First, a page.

Anna Karenina is a novel by Leo Tolstoy, first published in serial form in 1875–77. It is considered one of the major works of realist fiction.
The novel centers on Anna, a married woman who begins an affair with the affluent Count Vronsky during her husband’s year-long business trip to Moscow.
The plot takes place against the backdrop of high society’s distinction between the “hoi polloi” and the elite upper classes, represented by St. Petersburg society’s social season (the “season”), but also by the rural gentry, who get together at the Moscow horse races. The main characters find themselves locked into social roles that define their lives and are unable to live within these roles.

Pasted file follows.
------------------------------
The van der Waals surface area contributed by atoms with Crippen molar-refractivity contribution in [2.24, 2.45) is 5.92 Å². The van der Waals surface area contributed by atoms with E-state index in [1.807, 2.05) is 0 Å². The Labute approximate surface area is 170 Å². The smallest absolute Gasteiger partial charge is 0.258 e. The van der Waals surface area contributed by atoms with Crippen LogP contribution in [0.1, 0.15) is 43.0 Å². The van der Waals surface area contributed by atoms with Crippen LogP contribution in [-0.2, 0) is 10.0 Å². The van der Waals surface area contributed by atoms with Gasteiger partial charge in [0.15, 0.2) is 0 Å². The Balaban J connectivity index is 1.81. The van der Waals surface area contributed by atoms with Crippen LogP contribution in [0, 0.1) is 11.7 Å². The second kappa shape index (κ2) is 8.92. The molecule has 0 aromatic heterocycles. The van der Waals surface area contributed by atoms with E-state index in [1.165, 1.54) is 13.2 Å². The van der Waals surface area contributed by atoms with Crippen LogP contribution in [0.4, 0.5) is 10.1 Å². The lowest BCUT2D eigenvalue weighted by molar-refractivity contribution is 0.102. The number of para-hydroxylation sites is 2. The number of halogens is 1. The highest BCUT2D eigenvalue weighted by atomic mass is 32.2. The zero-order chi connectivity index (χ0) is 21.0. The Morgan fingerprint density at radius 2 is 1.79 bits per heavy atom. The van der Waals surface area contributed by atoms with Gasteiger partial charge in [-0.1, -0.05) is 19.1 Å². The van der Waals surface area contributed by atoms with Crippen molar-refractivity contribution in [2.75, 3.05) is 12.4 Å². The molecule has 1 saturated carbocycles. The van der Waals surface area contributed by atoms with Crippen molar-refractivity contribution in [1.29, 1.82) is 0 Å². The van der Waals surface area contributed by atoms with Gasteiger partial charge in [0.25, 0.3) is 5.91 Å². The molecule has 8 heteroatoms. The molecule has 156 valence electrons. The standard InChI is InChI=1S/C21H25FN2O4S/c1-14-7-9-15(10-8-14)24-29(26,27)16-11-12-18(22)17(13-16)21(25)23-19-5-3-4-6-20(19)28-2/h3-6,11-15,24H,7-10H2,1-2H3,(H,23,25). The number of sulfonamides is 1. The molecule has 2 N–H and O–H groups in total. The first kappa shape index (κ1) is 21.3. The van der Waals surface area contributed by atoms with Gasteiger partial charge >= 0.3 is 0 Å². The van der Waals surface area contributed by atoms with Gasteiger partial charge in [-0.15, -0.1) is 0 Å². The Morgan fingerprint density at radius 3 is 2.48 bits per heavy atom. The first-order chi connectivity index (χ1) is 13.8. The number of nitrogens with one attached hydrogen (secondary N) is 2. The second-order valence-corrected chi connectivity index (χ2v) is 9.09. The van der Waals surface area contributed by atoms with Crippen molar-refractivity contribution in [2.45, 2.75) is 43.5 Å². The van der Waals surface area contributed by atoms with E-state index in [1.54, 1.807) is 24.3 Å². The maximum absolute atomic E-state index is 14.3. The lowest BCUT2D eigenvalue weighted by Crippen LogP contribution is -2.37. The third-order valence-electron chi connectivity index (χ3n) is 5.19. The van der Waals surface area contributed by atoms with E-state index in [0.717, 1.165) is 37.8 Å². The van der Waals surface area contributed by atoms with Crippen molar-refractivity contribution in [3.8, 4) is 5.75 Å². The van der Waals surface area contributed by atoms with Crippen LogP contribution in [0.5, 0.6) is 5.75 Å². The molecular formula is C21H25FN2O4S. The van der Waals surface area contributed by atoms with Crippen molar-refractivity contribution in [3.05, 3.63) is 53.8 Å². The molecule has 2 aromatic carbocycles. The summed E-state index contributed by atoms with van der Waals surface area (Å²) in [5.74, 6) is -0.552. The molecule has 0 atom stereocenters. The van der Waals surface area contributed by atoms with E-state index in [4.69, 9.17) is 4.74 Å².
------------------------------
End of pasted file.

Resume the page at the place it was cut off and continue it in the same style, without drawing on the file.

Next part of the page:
In fact, Anna Karenina is widely regarded as one of the major works of realist fiction, renowned for its complex characterizations, realistic depictions of 19th-century Russian society and political system, prescient insights into human psychology, use of multiple narrations, and detailed depiction of rural life after serfdom was abolished in 1861. Since its publication it has been adapted many times into various media including opera and film.
The book was originally published in eight parts, with each part appearing in a different issue of the Russian magazine The Russian Messenger; these were subsequently collected into a single volume. It is often seen as a book with two distinct parts: “the tragedy” (chapters 1–15) and “the comedy” (chapters 16–25).
Tolstoy’s first draft of Anna Karenina was completed in 1873, although he continued to revise it until 1877 when it was published in serial form by The Russian Messenger magazine (known as Russky Vestnik). The novel ran through eight parts before it came to an end in 1877.